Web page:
Cretaceous sounds: the Kitten Instinct soundtrack

Kitten Instinct was the first serious venture into stop motion for all of us key crew members. It already took more than half of our planned two-year production to devise puppets, sets, and cinematographic methods that were satisfactory in both visual design and functionality. With a looming deadline it was our priority to start shooting as much visual material as possible, not worrying about sound just yet (some essential narrative threads were of course already planned, like the purring of the piece of wood and T-Rex learning to meow and hiss).

Composer/musician/sound-artist Simon Halsberghe knew what he was getting into from early on, but didn’t get closely involved until we had shot about the first half of the film, compiled it into a rough edit and felt confident that we could finish the shoot in time. Still, most of the creative decisions regarding music were handed over to Simon himself. We knew we needed some kind of main theme and we knew we wanted sound textures that felt somewhat alien, belonging to a prehuman world, so faraway in time that it would forever remain mysterious. Beyond these requests and a rough edit+animatic of the film as reference, we gave Simon free reign.

The zip package with audio files he sent us a few weeks later was pretty much the album as it can be downloaded today from Gentletapes’ bandcamp page and as it appears in the film. The modular synth sounds were perfectly otherworldly, while still subtly hosting the warm familiarity of what seem to be electronically simulated purring, hissing, meowing and roaring. Even more importantly, the compositions themselves perfectly reflected the emotional trajectory of the story and characters. While the sounds’ textures are appropriately fantastical and alien, they are applied in themes and melodies accessible and evocative to audiences who aren’t necessarily accustomed to “abstract” music. As such the soundtrack retells the film musically, highlighting the dramatic chapters of the story and the mental trajectory of the T-Rex. This might seem like the basic definition of a film soundtrack, but many scores “merely” accentuate or amplify the leading actions onscreen, rather than forming an entire new layer of cinema.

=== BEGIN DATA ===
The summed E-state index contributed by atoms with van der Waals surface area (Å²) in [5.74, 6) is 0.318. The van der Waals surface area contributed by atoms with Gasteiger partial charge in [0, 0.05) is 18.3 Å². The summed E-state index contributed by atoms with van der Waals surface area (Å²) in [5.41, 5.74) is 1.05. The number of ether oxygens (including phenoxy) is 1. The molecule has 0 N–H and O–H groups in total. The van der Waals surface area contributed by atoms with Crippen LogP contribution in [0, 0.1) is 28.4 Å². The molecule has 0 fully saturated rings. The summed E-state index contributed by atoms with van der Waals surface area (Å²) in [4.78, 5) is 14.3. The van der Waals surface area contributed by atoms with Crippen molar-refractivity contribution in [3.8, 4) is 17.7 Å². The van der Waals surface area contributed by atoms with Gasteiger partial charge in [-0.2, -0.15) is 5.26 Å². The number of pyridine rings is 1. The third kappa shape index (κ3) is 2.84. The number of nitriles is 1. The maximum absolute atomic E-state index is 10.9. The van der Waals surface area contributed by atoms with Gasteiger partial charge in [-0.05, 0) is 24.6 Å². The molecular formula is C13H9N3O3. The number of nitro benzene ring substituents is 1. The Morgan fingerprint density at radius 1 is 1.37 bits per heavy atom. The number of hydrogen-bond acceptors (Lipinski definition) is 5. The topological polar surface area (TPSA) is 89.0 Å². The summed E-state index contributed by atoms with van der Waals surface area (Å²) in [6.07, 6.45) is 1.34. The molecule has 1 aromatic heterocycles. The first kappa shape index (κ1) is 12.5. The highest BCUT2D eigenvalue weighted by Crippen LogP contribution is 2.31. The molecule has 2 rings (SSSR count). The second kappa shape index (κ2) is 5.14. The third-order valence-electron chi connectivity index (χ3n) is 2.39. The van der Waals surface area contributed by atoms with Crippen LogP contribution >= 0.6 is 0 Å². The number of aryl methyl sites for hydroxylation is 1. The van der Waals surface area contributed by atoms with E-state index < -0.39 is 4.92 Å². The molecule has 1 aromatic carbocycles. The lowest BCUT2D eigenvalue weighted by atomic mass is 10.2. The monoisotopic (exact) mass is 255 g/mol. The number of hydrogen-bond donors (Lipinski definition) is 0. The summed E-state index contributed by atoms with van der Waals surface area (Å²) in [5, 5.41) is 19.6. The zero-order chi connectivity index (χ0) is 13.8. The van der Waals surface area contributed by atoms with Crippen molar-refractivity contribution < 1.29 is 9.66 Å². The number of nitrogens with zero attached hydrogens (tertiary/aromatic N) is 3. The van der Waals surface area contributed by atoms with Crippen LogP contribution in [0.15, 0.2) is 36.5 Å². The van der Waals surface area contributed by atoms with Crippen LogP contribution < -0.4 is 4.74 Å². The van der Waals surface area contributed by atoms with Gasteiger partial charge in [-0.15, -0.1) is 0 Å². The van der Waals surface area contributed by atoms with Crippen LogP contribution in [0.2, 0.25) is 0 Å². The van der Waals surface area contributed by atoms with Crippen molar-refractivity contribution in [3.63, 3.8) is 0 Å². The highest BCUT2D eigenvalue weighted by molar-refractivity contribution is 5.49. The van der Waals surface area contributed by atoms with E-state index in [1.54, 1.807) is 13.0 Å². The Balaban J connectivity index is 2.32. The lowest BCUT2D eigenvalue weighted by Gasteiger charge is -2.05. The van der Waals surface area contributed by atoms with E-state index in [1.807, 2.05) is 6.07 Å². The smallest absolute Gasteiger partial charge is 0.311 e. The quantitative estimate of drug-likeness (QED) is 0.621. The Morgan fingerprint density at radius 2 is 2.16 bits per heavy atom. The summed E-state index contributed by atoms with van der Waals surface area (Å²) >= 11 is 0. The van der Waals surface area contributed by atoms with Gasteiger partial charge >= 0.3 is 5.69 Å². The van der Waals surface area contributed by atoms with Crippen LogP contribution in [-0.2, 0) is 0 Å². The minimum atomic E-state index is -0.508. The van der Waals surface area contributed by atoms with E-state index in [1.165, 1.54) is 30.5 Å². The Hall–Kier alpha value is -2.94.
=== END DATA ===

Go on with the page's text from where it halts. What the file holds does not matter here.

When the music files arrived we had just finished shooting the essential parts of the final battle between T-Rex and Allosaurus. Simon hadn’t seen these shots yet, just as we hadn’t heard the music for them, but as soon as we brought image and sound together for a first test, it lined up pretty much seamlessly. Simon had composed the timing and the rhythm of this scene in sound identical to but independently from our animation.

Simon created the music using Roland Sh-101, Elektron Analog Rytm, Moog Sub 37, Eurorack Modular System (Make Noise,, Mutable Instruments, Intellijel, Noise Engineering) & Omnisphere .

It won the award for Best Soundtrack at the Premiers Plans 2017 film festival in Angers, France.

The digital release of the soundtrack album is available on  . If you liked Simon’s work in the film and are feeling adventurous, be sure to check out his album Mourn The Fleeting Moment or the heavier stuff he’s released on BXL Recordings.